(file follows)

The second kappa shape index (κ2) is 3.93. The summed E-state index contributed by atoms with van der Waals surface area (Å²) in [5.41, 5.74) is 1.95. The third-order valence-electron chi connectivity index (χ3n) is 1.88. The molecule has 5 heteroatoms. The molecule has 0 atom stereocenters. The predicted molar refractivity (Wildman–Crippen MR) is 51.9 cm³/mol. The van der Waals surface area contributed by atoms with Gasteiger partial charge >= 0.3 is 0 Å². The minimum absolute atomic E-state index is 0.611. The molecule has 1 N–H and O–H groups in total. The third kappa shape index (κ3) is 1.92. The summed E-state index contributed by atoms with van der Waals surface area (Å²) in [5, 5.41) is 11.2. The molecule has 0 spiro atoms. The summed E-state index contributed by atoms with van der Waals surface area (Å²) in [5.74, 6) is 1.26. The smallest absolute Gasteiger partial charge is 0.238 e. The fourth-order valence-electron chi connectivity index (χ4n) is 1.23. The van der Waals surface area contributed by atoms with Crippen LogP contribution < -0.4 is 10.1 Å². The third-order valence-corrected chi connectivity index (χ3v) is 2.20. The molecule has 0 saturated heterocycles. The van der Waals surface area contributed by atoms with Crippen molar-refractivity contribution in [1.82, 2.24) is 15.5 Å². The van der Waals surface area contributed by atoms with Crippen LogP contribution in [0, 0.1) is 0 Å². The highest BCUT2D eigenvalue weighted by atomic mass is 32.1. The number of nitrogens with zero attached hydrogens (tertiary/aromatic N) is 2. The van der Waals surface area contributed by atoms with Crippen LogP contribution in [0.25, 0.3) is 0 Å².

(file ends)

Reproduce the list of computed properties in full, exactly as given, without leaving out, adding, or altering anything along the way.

The second kappa shape index (κ2) is 3.93. The summed E-state index contributed by atoms with van der Waals surface area (Å²) in [5.41, 5.74) is 1.95. The third-order valence-electron chi connectivity index (χ3n) is 1.88. The molecule has 5 heteroatoms. The molecule has 0 atom stereocenters. The predicted molar refractivity (Wildman–Crippen MR) is 51.9 cm³/mol. The van der Waals surface area contributed by atoms with Gasteiger partial charge >= 0.3 is 0 Å². The minimum absolute atomic E-state index is 0.611. The molecule has 1 N–H and O–H groups in total. The third kappa shape index (κ3) is 1.92. The summed E-state index contributed by atoms with van der Waals surface area (Å²) in [5, 5.41) is 11.2. The molecule has 0 spiro atoms. The summed E-state index contributed by atoms with van der Waals surface area (Å²) in [5.74, 6) is 1.26. The smallest absolute Gasteiger partial charge is 0.238 e. The fourth-order valence-electron chi connectivity index (χ4n) is 1.23. The van der Waals surface area contributed by atoms with Crippen LogP contribution < -0.4 is 10.1 Å². The third-order valence-corrected chi connectivity index (χ3v) is 2.20. The molecule has 0 saturated heterocycles. The van der Waals surface area contributed by atoms with Crippen molar-refractivity contribution in [1.82, 2.24) is 15.5 Å². The van der Waals surface area contributed by atoms with Crippen LogP contribution in [0, 0.1) is 0 Å². The highest BCUT2D eigenvalue weighted by atomic mass is 32.1. The number of nitrogens with zero attached hydrogens (tertiary/aromatic N) is 2. The van der Waals surface area contributed by atoms with Crippen LogP contribution in [0.25, 0.3) is 0 Å².